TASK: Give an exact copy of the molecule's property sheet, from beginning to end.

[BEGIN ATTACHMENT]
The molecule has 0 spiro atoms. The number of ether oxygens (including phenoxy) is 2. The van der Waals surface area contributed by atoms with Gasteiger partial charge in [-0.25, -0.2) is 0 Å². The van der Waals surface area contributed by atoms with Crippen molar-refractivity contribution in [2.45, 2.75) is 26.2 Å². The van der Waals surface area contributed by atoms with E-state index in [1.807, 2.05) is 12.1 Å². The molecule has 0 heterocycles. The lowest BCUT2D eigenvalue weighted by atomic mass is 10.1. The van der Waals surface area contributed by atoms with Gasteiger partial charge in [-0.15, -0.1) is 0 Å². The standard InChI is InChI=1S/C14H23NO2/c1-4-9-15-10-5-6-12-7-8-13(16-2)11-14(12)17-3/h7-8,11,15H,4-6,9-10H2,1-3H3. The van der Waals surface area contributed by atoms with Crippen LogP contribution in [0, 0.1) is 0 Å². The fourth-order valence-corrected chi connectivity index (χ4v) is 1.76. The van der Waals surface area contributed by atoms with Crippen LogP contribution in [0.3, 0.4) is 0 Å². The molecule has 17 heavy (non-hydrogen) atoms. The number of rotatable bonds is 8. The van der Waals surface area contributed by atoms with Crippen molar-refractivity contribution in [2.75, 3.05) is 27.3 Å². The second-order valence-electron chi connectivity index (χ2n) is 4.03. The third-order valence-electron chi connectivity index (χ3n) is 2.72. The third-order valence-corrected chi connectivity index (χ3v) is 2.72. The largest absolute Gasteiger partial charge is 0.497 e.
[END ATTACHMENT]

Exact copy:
The molecule has 0 spiro atoms. The number of ether oxygens (including phenoxy) is 2. The van der Waals surface area contributed by atoms with Gasteiger partial charge in [-0.25, -0.2) is 0 Å². The van der Waals surface area contributed by atoms with Crippen molar-refractivity contribution in [2.45, 2.75) is 26.2 Å². The van der Waals surface area contributed by atoms with E-state index in [1.807, 2.05) is 12.1 Å². The molecule has 0 heterocycles. The lowest BCUT2D eigenvalue weighted by atomic mass is 10.1. The van der Waals surface area contributed by atoms with Gasteiger partial charge in [-0.15, -0.1) is 0 Å². The standard InChI is InChI=1S/C14H23NO2/c1-4-9-15-10-5-6-12-7-8-13(16-2)11-14(12)17-3/h7-8,11,15H,4-6,9-10H2,1-3H3. The van der Waals surface area contributed by atoms with Crippen LogP contribution in [0, 0.1) is 0 Å². The fourth-order valence-corrected chi connectivity index (χ4v) is 1.76. The van der Waals surface area contributed by atoms with Crippen LogP contribution in [0.3, 0.4) is 0 Å². The molecule has 17 heavy (non-hydrogen) atoms. The number of rotatable bonds is 8. The van der Waals surface area contributed by atoms with Crippen molar-refractivity contribution in [2.75, 3.05) is 27.3 Å². The second-order valence-electron chi connectivity index (χ2n) is 4.03. The third-order valence-electron chi connectivity index (χ3n) is 2.72. The third-order valence-corrected chi connectivity index (χ3v) is 2.72. The largest absolute Gasteiger partial charge is 0.497 e.